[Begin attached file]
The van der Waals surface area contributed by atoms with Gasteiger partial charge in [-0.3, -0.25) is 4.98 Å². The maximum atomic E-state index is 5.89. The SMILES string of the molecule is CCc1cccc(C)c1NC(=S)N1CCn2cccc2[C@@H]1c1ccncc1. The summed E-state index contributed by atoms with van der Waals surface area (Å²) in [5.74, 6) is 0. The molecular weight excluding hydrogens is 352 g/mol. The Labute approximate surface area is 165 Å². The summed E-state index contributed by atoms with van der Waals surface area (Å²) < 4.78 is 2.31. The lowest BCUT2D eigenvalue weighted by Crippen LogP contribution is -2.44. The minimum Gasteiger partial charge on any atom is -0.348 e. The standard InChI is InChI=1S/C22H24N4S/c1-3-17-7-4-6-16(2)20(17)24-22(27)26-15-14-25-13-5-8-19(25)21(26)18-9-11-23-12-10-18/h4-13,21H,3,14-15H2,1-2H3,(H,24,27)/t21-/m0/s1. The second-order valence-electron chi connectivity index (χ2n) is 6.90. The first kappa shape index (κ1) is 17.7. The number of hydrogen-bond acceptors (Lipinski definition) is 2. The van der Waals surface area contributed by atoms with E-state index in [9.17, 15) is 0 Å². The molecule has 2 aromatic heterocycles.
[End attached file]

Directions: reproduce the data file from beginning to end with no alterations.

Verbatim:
The van der Waals surface area contributed by atoms with Gasteiger partial charge in [-0.3, -0.25) is 4.98 Å². The maximum atomic E-state index is 5.89. The SMILES string of the molecule is CCc1cccc(C)c1NC(=S)N1CCn2cccc2[C@@H]1c1ccncc1. The summed E-state index contributed by atoms with van der Waals surface area (Å²) in [5.74, 6) is 0. The molecular weight excluding hydrogens is 352 g/mol. The Labute approximate surface area is 165 Å². The summed E-state index contributed by atoms with van der Waals surface area (Å²) < 4.78 is 2.31. The lowest BCUT2D eigenvalue weighted by Crippen LogP contribution is -2.44. The minimum Gasteiger partial charge on any atom is -0.348 e. The standard InChI is InChI=1S/C22H24N4S/c1-3-17-7-4-6-16(2)20(17)24-22(27)26-15-14-25-13-5-8-19(25)21(26)18-9-11-23-12-10-18/h4-13,21H,3,14-15H2,1-2H3,(H,24,27)/t21-/m0/s1. The second-order valence-electron chi connectivity index (χ2n) is 6.90. The first kappa shape index (κ1) is 17.7. The number of hydrogen-bond acceptors (Lipinski definition) is 2. The van der Waals surface area contributed by atoms with E-state index in [9.17, 15) is 0 Å². The molecule has 2 aromatic heterocycles.